A selfie is probably the only tangible thing audiences can take back home from experiencing performance and participatory art, as these art forms defy ownership. Inclusion of more performance-based and participatory programs in art fairs, therefore, is making these spaces less commercial. If the trend continues to grow, art fairs would have evolved into a forum for cultivation of ideas and nurturing aesthetic sensibilities, shifting somewhat from the original premise of retailing art over the counter.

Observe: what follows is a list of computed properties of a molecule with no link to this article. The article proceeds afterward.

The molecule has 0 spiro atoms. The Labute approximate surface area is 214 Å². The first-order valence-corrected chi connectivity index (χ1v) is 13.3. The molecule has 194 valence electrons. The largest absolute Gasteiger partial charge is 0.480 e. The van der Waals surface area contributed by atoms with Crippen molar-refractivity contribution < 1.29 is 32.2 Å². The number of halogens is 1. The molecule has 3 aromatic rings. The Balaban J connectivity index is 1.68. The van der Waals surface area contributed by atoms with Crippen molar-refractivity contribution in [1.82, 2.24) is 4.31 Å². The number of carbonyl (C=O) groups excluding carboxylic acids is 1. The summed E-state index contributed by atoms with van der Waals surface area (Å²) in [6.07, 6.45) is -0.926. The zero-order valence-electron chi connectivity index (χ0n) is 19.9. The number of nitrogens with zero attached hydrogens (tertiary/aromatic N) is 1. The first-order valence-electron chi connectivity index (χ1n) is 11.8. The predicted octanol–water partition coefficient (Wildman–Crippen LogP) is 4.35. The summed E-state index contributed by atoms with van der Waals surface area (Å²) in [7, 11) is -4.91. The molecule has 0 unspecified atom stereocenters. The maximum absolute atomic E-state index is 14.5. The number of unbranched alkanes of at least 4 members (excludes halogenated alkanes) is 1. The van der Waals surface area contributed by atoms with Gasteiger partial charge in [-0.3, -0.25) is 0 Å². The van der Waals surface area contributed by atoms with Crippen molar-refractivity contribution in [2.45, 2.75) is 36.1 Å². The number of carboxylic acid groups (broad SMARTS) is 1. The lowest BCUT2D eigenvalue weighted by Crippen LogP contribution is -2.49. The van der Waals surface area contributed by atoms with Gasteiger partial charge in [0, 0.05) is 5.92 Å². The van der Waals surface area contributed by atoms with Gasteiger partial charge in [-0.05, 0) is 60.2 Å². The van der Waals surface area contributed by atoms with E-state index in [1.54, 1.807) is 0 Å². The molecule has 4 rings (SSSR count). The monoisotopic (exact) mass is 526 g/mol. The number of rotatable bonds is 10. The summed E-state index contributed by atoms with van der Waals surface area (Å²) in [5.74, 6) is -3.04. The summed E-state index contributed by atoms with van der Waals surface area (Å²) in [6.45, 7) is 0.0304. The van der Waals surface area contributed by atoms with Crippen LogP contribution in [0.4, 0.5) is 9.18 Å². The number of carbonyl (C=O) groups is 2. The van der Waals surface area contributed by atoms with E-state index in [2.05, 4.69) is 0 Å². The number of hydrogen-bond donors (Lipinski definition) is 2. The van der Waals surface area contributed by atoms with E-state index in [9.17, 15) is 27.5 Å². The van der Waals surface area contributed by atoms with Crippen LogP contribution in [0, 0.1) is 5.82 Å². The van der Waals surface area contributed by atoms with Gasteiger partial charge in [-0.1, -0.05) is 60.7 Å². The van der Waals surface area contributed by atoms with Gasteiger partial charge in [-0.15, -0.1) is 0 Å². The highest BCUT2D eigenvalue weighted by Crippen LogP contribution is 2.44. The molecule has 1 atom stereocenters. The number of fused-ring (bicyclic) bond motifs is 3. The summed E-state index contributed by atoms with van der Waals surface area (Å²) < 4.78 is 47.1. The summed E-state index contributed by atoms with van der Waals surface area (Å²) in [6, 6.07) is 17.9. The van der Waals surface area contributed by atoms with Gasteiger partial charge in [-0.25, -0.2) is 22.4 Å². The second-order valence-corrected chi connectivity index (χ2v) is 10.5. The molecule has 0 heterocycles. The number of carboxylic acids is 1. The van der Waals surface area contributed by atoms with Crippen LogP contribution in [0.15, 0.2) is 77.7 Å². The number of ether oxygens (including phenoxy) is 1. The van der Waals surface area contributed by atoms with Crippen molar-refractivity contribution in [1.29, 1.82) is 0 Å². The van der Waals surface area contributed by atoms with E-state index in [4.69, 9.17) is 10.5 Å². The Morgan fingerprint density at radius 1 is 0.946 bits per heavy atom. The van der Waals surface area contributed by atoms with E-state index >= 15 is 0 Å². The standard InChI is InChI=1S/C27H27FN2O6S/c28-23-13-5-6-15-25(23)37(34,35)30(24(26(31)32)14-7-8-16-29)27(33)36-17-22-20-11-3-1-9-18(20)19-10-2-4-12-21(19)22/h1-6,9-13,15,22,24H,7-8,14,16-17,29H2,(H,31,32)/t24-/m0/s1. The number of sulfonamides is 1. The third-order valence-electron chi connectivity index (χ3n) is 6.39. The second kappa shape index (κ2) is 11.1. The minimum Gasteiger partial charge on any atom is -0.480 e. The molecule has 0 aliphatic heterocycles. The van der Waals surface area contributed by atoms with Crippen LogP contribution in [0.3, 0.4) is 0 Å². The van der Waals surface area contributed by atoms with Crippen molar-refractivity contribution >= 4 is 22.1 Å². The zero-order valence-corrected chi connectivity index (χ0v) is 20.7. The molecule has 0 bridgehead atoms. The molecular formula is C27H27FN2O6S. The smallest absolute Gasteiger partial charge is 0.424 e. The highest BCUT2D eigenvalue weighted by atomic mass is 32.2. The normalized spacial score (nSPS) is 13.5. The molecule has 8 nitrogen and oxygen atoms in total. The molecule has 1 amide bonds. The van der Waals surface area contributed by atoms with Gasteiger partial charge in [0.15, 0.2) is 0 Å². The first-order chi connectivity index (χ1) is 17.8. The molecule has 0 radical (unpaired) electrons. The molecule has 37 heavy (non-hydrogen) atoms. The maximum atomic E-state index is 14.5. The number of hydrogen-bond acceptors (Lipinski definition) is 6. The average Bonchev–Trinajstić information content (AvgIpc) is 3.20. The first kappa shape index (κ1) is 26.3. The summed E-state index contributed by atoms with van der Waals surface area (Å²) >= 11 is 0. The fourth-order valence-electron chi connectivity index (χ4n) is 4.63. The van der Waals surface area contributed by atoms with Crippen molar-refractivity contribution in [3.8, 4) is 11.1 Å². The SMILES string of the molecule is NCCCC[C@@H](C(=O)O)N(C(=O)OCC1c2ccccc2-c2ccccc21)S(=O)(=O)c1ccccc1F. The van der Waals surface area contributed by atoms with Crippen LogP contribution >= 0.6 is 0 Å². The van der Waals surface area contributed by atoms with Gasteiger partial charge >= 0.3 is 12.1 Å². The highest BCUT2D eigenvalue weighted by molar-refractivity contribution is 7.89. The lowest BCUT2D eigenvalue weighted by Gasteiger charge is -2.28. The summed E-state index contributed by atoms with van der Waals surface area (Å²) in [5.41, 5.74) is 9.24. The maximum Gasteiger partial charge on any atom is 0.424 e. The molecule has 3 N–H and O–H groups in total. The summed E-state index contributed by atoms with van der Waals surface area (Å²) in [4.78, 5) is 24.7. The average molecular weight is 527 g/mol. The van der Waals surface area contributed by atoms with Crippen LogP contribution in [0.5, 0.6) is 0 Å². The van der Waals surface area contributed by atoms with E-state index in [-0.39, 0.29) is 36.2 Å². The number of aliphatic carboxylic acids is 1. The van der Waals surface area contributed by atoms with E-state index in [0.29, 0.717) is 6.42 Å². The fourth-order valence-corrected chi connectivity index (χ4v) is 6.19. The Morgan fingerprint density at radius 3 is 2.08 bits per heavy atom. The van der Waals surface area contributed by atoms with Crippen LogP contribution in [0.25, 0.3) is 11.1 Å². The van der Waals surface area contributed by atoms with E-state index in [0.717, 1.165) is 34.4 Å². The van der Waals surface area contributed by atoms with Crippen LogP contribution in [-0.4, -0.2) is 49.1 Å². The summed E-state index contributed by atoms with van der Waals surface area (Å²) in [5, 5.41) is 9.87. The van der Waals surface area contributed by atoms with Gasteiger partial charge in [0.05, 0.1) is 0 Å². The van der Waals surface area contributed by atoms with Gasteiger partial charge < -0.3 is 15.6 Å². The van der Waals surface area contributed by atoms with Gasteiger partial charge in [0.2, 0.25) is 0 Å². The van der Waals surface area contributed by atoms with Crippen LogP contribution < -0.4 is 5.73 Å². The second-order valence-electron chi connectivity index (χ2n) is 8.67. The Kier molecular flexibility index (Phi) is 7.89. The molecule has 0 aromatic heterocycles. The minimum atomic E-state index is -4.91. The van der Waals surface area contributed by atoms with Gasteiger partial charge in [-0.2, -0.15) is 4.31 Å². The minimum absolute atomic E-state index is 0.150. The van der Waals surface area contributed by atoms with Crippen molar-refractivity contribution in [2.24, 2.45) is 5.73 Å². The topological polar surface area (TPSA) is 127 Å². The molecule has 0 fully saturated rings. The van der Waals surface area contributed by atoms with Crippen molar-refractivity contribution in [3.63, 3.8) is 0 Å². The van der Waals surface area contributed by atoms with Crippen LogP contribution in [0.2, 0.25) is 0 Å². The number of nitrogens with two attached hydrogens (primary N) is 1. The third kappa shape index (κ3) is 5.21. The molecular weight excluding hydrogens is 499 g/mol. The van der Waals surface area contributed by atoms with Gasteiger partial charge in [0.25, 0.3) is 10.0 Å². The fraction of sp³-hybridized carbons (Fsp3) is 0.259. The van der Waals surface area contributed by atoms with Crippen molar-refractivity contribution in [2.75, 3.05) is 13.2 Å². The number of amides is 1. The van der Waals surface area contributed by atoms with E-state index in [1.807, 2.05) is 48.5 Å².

Performa president Chang agrees. "Performance is not a profit-oriented art form. It's done to enhance our understanding of art. As art fairs increasingly bring in huge installations that are not so easy to sell, they are getting less and less commercial. It's more about giving the artist proper exposure. And to increase performance art-based content is the least-profitable thing to do."
But then are art fair organizers ready to undercut their own profit-oriented model which has proved to be so successful over the last few years? Watch this space.
Contact the writer at
(HK Edition 03/24/2017 page7)